2) We do this by providing resources, guides and advice in the resolution of those conflicts.
3) If it benefits the community, we may on occassion find it necessary to alert the community to the presence of violators of these rights.
4) This site assumes no legal authority in the resolution of conflicts, or the enforcement of those rights or the punishment of those that violate them.

3:14 PM  
Blogger Anastasia Had this to say...

Suggested by whom? A type of 'clique?'

And I'm not referring to previous posts on this site, I'm specifically referring to what you are proposing:

A 'Watch-list' of blogs, with iffy criteria.

Yes, word by word copying is a breach of copyright, but many of us are aware of the little legal action that can be taken when someone lives in another country. I don't personally have a bunch of personal attorneys at my beck and call, and no I don't run an international publishing house and inhouse lawyers to monitor copyright breach. The price of an average blogger prosecuting someone in another continent, isn't worth the trouble and there's little point whining about it when a person can simply email the site of the breach to resolve it.

That being said, people can take exact themes, and change the names, and that may not be word by word copying, but it's still imitation and many bloggers do it.

The reason why legislation that breaches personal privacy (such as the Patriot Act) exists is because people hand their power to governments. If I sit there and say, 'oh yes create a list because I don't like it when people copy things, hack into sites (when the site owner ought to ensure their own site's safety), when certain comments come from unsavory/illegal sites,' then I'm handing over my private responsibility over to a group of people who create a 'Watchlist'.

Either way it's painted it's something that Joe McCarthy started doing for the 'betterment' of people, to flush out Commies, and then other people who were innocent got caught in the fray.

Why can't bloggers be responsible for what they come across?

The fact that you have a personal list, and acknowledge that, as well as stating that you monitor those sites to see if they 'behave' says more.

Perhaps a future idea is to create: 'Blacklisted by SIC' buttons, to send out to the watched blogs.

Why sit on the fence if you vehemently support the validity of making a list?

No, it 'shouldn't be a public list, but it should be a list just the same, perhaps a private list for those in the know? But it's a list just the same.

We're not living in the 1950's.

It's bad enough with governments trying to control every aspect on the Web because people can't be bothered being responsible for themselves or thier kids, but shit, to have non government people, namely bloggers creating watchlists to monitor blogs, is beyond..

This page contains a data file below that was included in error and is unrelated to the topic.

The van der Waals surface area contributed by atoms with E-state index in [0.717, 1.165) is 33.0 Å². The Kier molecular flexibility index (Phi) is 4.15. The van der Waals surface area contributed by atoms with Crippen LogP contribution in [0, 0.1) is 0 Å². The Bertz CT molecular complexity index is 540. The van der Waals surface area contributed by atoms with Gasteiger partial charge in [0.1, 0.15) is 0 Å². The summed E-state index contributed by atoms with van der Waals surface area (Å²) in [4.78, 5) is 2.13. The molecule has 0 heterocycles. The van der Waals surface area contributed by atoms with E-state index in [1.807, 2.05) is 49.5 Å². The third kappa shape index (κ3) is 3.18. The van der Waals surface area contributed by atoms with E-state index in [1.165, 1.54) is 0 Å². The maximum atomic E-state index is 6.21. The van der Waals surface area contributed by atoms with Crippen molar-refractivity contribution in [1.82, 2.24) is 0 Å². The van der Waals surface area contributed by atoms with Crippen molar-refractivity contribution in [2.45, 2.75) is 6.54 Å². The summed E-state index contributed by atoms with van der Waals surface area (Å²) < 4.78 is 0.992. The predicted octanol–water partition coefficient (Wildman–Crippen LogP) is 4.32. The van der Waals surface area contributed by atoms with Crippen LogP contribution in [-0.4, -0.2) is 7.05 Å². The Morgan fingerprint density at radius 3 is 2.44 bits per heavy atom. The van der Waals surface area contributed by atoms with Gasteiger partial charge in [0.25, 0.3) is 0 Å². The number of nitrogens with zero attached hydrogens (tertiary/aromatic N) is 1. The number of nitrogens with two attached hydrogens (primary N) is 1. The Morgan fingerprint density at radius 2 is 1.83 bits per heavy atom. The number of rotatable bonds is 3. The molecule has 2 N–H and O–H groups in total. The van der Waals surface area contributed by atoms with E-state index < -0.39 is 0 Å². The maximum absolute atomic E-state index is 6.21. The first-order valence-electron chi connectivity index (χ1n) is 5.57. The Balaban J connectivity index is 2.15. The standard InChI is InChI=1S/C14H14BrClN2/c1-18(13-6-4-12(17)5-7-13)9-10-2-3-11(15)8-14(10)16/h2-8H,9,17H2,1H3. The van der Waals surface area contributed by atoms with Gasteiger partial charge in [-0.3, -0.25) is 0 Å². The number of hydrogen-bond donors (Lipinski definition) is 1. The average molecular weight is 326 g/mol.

1. You're not really assisting people by keeping secret lists.
2. A watchlist isn't a resource.
3. The only worthwhile idea (that many bloggers conveniently ignored at the time) that alerts to copypright breach is No Yoink, by enabling people to enter the link where a copyright breach is found for notification to be sent to the person affected.
4. A list is a nice little loophole, I have to say. Not being public, it absolves hypocrisy.

You fail to see the relevance of McCarthy like tactics? Why is that? A community that is open doesn't seek to exert control by forming secret lists.

1:12 AM  
Blogger ArtfulDodger Had this to say...

In my opinion this particular issue is closed, please feel free to read the most previous post. Thank you for your opinion.

5:38 AM  
Blogger Anastasia Had this to say...

Closed because you say it's closed.

No one else has an opinion, well then, not many people out there do have an opinion do they?

Thus if people don't have an opinion then there can't be any debate, and I'd hardly class three people in this topic as having a debate, when the majority or 2:1 ratio is 'for' the watchlist.

7:43 AM  
Blogger ArtfulDodger Had this to say...

Ana - Seriously, what can I do for you? I've tried to be nice and despite my hesitancy to allow you to comment, allowed you to comment. I've complimented you, regarded your opinion honestly, written nice things about what you've had to say and disagreed with some of it in an intelligent and thoughtful manner. I've admitted that the "List" was never actually going to happen and this was intended as an intellectual debate, a posit for consideration. I am honestly and sincerely out of ideas when it comes to dealing with your shit and would sincerely ask that you please let me know what the fuck you want.

I would very much like to hear it.

10:23 AM  
Blogger Anastasia Had this to say...

You've never been 'nice', you're an entire contradiction to the entire ideals you post about them and just because you've deleted many of your 'rants' about me makes it no different.

I've never publicly ranted about you, this I know. But you're not in a position to speak about harassment when you threw the first stone.

oh by the way, I haven't sworn at you in my comments, so you could at least have some manners considering it's a community

2:01 PM  
Blogger Shay Had this to say...

Art, I think posting the watch list, as Shon said, might not be a great idea because it gives these blogs publicity.
But I see no harm in talking about the blogs, to provide an example of blogging that it not acceptable (for example bloggers who, as you said, post about negative things like "rape for fun" or who steal other's material word for word).